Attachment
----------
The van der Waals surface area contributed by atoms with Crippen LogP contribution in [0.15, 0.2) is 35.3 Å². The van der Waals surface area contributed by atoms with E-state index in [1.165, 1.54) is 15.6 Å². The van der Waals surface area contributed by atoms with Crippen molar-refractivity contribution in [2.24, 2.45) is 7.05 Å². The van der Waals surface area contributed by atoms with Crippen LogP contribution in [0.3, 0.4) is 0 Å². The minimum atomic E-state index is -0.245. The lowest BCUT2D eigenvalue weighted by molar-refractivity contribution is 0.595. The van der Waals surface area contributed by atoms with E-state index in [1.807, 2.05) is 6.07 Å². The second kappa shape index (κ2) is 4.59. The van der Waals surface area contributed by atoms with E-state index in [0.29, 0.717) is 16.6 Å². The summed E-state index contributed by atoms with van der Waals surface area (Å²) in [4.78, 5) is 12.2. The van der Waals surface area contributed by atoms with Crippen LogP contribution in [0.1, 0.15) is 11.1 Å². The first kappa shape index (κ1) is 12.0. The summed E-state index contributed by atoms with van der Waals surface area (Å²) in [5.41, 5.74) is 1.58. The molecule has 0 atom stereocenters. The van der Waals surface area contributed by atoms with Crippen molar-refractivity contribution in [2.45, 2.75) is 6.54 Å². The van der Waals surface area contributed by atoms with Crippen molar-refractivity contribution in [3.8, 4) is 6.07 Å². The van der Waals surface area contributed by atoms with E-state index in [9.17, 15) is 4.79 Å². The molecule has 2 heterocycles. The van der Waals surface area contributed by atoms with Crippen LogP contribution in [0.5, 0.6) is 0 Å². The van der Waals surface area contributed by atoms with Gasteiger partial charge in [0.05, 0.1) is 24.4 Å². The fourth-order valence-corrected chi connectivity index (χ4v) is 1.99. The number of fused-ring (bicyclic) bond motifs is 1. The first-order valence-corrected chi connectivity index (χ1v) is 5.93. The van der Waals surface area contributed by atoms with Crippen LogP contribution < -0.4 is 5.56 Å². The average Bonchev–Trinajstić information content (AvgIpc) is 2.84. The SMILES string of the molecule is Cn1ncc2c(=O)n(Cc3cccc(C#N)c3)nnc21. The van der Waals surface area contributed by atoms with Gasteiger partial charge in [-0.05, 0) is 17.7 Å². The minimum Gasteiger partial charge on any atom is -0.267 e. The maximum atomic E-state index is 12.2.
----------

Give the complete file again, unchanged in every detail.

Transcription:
The van der Waals surface area contributed by atoms with Crippen LogP contribution in [0.15, 0.2) is 35.3 Å². The van der Waals surface area contributed by atoms with E-state index in [1.165, 1.54) is 15.6 Å². The van der Waals surface area contributed by atoms with Crippen molar-refractivity contribution in [2.24, 2.45) is 7.05 Å². The van der Waals surface area contributed by atoms with Crippen LogP contribution in [0.3, 0.4) is 0 Å². The minimum atomic E-state index is -0.245. The lowest BCUT2D eigenvalue weighted by molar-refractivity contribution is 0.595. The van der Waals surface area contributed by atoms with E-state index in [1.807, 2.05) is 6.07 Å². The second kappa shape index (κ2) is 4.59. The van der Waals surface area contributed by atoms with E-state index in [0.29, 0.717) is 16.6 Å². The summed E-state index contributed by atoms with van der Waals surface area (Å²) in [4.78, 5) is 12.2. The van der Waals surface area contributed by atoms with Crippen LogP contribution in [0.1, 0.15) is 11.1 Å². The first kappa shape index (κ1) is 12.0. The summed E-state index contributed by atoms with van der Waals surface area (Å²) in [5.41, 5.74) is 1.58. The molecule has 0 atom stereocenters. The van der Waals surface area contributed by atoms with Crippen molar-refractivity contribution in [2.45, 2.75) is 6.54 Å². The van der Waals surface area contributed by atoms with Crippen molar-refractivity contribution in [3.8, 4) is 6.07 Å². The van der Waals surface area contributed by atoms with E-state index in [9.17, 15) is 4.79 Å². The molecule has 2 heterocycles. The van der Waals surface area contributed by atoms with Crippen LogP contribution in [0.5, 0.6) is 0 Å². The van der Waals surface area contributed by atoms with Gasteiger partial charge in [0.05, 0.1) is 24.4 Å². The fourth-order valence-corrected chi connectivity index (χ4v) is 1.99. The number of fused-ring (bicyclic) bond motifs is 1. The first-order valence-corrected chi connectivity index (χ1v) is 5.93. The van der Waals surface area contributed by atoms with Crippen LogP contribution < -0.4 is 5.56 Å². The average Bonchev–Trinajstić information content (AvgIpc) is 2.84. The SMILES string of the molecule is Cn1ncc2c(=O)n(Cc3cccc(C#N)c3)nnc21. The van der Waals surface area contributed by atoms with Gasteiger partial charge in [-0.05, 0) is 17.7 Å². The minimum Gasteiger partial charge on any atom is -0.267 e. The maximum atomic E-state index is 12.2.